#4: Michigan Wolverines (Previous Rank: #7)

The latest DeLoof, Catie, is coming into her own as Michigan’s #2 sprinter. The Wolverines have the 3 fastest times in the Big Ten this season in the 100 free and lead the conference in most events. -BK

No G Ryan yet, but that’s expected to change next month. Siobhan Haughey is crushing. And top-tier transfer Miranda Tucker hasn’t even swum her best yet. -JA

#3: Texas A&M Aggies (Previous Rank: #3)

The loss to Texas speaks more to how the Aggies strengths (and absurd breaststroke/IM depth) don’t translate well to the dual meet format. The Aggies have 5 of the top 12 swimmers in the nation in the 200 breast. They’re also very well-rounded, with Lisa Bratton in the backstrokes, Beryl Gastaldello in sprints and 16-year-old freshman Jing Quah in the butterfly races. -JA

#2: California Golden Bears (Previous Rank: #2)

Abbey Weitzeil may finally be settling in at Cal. Her 21.63 in the 50 free is the fastest time in the country so far by four-tenths of a second, and most importantly already ensures her spot at NCAAs. -BK

#1: Stanford Cardinal (Previous Rank: #1)

No question about our #1 team, a bulldozer of a crew that’s historically good in the freestyles of all distances. Maybe the underreported story is how good Janet Hu was at the College Challenge: 51.6 back, 51.6 fly and 1:52.2 back. She’s also been 22.6 twice in the 50 free. -JA

 

Full Ranking Ballots

Rank Jared Braden Karl Torrey
1 Stanford Stanford Stanford Stanford
2 Cal Cal Cal Cal
3 Texas A&M Texas A&M Texas A&M Texas A&M
4 Texas Michigan Michigan Michigan
5 USC Louisville USC USC
6 Louisville Georgia Georgia Louisville
7 Michigan USC Louisville Georgia
8 Georgia Texas Texas Texas
9 NC State Indiana Indiana Indiana
10 Indiana NC State NC State NC State
11 Minnesota Minnesota Kentucky Minnesota
12 Auburn Missouri Minnesota Kentucky
13 Tennessee Auburn Wisconsin Missouri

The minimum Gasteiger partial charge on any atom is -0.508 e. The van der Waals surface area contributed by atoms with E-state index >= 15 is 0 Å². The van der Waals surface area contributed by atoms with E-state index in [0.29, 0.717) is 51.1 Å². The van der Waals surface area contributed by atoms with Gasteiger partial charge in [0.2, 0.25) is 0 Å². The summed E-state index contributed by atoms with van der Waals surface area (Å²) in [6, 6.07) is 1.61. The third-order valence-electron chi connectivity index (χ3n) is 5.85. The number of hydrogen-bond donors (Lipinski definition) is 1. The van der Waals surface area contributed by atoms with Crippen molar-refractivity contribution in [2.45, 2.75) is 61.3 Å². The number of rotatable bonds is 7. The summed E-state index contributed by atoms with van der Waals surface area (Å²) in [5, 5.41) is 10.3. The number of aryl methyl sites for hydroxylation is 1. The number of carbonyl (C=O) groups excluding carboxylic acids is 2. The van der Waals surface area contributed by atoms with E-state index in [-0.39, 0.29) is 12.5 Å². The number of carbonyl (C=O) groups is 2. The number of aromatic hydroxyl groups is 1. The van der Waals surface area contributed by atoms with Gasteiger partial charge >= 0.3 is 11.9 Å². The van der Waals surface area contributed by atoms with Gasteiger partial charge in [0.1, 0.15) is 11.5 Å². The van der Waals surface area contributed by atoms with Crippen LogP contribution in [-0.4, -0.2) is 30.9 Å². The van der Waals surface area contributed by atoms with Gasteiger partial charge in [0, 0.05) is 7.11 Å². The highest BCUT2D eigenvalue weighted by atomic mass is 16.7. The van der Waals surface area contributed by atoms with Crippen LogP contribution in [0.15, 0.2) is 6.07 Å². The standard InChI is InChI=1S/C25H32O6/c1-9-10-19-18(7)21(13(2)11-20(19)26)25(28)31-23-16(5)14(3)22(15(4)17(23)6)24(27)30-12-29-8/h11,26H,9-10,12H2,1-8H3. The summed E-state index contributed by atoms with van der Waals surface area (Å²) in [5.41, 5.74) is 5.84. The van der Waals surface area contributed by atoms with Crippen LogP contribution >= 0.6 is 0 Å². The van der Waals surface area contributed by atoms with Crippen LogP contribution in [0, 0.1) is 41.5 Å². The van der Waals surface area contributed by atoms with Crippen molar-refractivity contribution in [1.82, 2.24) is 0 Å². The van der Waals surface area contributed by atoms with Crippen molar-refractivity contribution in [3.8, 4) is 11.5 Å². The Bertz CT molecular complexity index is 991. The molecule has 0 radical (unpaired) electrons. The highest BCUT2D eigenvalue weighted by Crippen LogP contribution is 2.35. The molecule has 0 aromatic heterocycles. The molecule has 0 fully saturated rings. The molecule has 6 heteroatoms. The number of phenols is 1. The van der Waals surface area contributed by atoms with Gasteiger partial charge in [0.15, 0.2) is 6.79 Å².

14 Kentucky Kentucky Missouri Auburn
15 Missouri Ohio State Virginia Ohio State
16 Wisconsin Wisconsin Auburn Wisconsin
17 Ohio State Florida State UNC Virginia
18 Virginia UNC Alabama UNC
19 UNC Virginia Virginia Tech Alabama
20 Arizona State Purdue Purdue Purdue

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27 Comments on "2017-2018 Women’s NCAA Power Rankings: November Edition"

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The Alabama women BEAT Auburn.

Hi Wes – it sounds like as the parent of an Alabama swimmer, you might be more interested in the CSCAA rankings – which are designed to reflect some interpretation of “dual meet success.” Our rankings are focused more on year-end, NCAA Championship scoring.

Wes was referring to an error in reporting in article. Jared wrote that the Alabama women “suffered tough losses to Florida and Auburn” when, in fact, Alabama women beat Auburn.

Swim Swam wrote and article about the win.

Ahh got it, my apologies. He must’ve updated it before I saw.

Jared, don’t quite understand why Florida isn’t listed in these rankings. Doesn’t quite make sense given the team’s performances thus far this Fall especially most recently versus Georgia and Alabama.

confused reader

Not sure how this makes any sense?????
“And while dual meets don’t necessarily mean everything, the Vols have beaten top-15 programs Louisville, Indiana, Kentucky, and Wisconsin head to head.”